Wednesday, July 18, 2007

False friends

In language study, false friends are words that are similar to a word in a foreign language, but have a more or less different meaning. To complicate things, as words can have multiple meanings, sometimes only one of the meanings corresponds, and the others don't. An example is "to pretend," which corresponds to the Italian "pretendere" only in its secondary meaning "to expect, demand." The usual meaning of "to pretend" is "fingere" in Italian. In turn "to demand" is itself a false friend, not corresponding to "domandare," which means "to ask." "To demand" is rendered by "esigere."

Some common examples. English "actually" and Italian "attualmente," meaning respectively "in reality" and "currently." English "eventually" and Italian "eventualmente," meaning "sooner or later" and "may happen or then again may not, who knows". I suspect that the latter example reflects cultural differences between the English-speaking world and Italians. Some can have undesired consequences, such as hilarity. English "preservative" and Italian "preservativo" stand for "substance to preserve products" and "condom".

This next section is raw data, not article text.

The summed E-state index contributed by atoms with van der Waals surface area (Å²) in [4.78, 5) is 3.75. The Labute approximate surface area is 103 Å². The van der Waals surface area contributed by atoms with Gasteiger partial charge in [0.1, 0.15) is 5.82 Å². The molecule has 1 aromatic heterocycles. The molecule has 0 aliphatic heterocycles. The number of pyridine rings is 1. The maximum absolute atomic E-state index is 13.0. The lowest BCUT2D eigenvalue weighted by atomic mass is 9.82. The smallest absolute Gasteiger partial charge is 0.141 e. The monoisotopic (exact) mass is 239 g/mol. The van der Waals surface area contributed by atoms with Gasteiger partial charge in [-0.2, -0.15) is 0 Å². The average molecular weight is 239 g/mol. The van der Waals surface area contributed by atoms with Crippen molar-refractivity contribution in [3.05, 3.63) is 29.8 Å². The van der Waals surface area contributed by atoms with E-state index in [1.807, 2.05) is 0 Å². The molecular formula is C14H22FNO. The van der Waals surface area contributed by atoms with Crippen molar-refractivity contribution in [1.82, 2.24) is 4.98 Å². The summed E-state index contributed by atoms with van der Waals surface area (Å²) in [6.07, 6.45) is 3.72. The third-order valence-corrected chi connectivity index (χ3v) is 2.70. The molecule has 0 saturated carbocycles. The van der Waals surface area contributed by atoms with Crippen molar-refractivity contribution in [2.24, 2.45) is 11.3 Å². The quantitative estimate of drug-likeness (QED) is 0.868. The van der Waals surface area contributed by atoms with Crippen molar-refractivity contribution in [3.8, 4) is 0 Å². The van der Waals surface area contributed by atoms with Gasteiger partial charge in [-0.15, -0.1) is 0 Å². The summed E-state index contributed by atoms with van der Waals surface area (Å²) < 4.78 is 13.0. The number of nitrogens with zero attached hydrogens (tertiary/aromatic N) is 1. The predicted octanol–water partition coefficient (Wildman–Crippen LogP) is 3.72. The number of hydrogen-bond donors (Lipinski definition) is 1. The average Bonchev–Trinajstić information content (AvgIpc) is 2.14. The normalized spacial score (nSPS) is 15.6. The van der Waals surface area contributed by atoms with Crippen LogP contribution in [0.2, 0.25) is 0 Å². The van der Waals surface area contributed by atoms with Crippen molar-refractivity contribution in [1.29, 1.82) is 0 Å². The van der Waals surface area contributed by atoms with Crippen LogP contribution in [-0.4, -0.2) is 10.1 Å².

Here is a list (by no means exhaustive) of these pesky critters.